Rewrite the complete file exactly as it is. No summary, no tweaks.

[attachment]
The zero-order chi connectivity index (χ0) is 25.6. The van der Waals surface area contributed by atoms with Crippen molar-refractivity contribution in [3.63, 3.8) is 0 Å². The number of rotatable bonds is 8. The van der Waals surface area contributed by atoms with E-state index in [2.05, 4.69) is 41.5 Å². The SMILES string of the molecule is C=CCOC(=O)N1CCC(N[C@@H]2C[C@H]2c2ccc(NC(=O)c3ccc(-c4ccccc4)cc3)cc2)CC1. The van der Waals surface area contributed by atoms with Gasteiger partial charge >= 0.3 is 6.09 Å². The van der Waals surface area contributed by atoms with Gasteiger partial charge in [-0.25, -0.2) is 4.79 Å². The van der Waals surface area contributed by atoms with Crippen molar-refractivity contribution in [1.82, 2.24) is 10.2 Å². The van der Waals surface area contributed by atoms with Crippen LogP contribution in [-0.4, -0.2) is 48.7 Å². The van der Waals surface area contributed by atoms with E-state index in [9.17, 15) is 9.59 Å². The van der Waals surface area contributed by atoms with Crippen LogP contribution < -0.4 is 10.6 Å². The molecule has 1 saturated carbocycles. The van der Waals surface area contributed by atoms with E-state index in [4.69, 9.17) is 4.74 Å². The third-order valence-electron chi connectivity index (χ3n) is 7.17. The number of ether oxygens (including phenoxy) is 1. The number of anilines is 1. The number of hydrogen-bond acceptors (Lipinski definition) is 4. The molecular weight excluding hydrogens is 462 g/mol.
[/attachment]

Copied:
The zero-order chi connectivity index (χ0) is 25.6. The van der Waals surface area contributed by atoms with Crippen molar-refractivity contribution in [3.63, 3.8) is 0 Å². The number of rotatable bonds is 8. The van der Waals surface area contributed by atoms with E-state index in [2.05, 4.69) is 41.5 Å². The SMILES string of the molecule is C=CCOC(=O)N1CCC(N[C@@H]2C[C@H]2c2ccc(NC(=O)c3ccc(-c4ccccc4)cc3)cc2)CC1. The van der Waals surface area contributed by atoms with Gasteiger partial charge >= 0.3 is 6.09 Å². The van der Waals surface area contributed by atoms with Gasteiger partial charge in [-0.25, -0.2) is 4.79 Å². The van der Waals surface area contributed by atoms with Crippen molar-refractivity contribution in [1.82, 2.24) is 10.2 Å². The van der Waals surface area contributed by atoms with Crippen LogP contribution in [-0.4, -0.2) is 48.7 Å². The van der Waals surface area contributed by atoms with E-state index in [9.17, 15) is 9.59 Å². The van der Waals surface area contributed by atoms with Crippen LogP contribution < -0.4 is 10.6 Å². The molecule has 1 saturated carbocycles. The van der Waals surface area contributed by atoms with E-state index in [4.69, 9.17) is 4.74 Å². The third-order valence-electron chi connectivity index (χ3n) is 7.17. The number of ether oxygens (including phenoxy) is 1. The number of anilines is 1. The number of hydrogen-bond acceptors (Lipinski definition) is 4. The molecular weight excluding hydrogens is 462 g/mol.